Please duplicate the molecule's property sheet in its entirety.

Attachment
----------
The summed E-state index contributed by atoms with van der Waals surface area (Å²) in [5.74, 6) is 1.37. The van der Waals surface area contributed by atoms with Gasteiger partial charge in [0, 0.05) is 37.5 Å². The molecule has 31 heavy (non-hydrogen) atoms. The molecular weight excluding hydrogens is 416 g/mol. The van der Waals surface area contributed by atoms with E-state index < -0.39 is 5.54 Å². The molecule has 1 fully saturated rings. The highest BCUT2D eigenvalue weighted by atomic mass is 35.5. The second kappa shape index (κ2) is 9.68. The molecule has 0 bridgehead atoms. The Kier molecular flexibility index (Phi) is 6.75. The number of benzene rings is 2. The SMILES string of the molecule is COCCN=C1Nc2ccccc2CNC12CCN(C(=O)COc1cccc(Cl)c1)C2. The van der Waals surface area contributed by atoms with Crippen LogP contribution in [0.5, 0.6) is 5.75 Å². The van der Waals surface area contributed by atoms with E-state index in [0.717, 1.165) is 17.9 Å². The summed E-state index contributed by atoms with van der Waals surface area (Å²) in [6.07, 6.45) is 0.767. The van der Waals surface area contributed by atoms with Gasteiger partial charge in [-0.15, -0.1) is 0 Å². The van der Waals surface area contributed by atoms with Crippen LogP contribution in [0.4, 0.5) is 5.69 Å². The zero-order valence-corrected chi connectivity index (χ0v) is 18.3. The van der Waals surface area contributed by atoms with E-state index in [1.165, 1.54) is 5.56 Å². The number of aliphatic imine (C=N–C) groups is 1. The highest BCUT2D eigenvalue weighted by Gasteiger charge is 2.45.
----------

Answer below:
The summed E-state index contributed by atoms with van der Waals surface area (Å²) in [5.74, 6) is 1.37. The van der Waals surface area contributed by atoms with Gasteiger partial charge in [0, 0.05) is 37.5 Å². The molecule has 31 heavy (non-hydrogen) atoms. The molecular weight excluding hydrogens is 416 g/mol. The van der Waals surface area contributed by atoms with E-state index < -0.39 is 5.54 Å². The molecule has 1 fully saturated rings. The highest BCUT2D eigenvalue weighted by atomic mass is 35.5. The second kappa shape index (κ2) is 9.68. The molecule has 0 bridgehead atoms. The Kier molecular flexibility index (Phi) is 6.75. The number of benzene rings is 2. The SMILES string of the molecule is COCCN=C1Nc2ccccc2CNC12CCN(C(=O)COc1cccc(Cl)c1)C2. The van der Waals surface area contributed by atoms with Crippen LogP contribution in [0.5, 0.6) is 5.75 Å². The van der Waals surface area contributed by atoms with E-state index in [0.717, 1.165) is 17.9 Å². The summed E-state index contributed by atoms with van der Waals surface area (Å²) in [6.07, 6.45) is 0.767. The van der Waals surface area contributed by atoms with Gasteiger partial charge in [-0.15, -0.1) is 0 Å². The van der Waals surface area contributed by atoms with Crippen LogP contribution in [0.4, 0.5) is 5.69 Å². The zero-order valence-corrected chi connectivity index (χ0v) is 18.3. The van der Waals surface area contributed by atoms with E-state index in [1.165, 1.54) is 5.56 Å². The number of aliphatic imine (C=N–C) groups is 1. The highest BCUT2D eigenvalue weighted by Gasteiger charge is 2.45.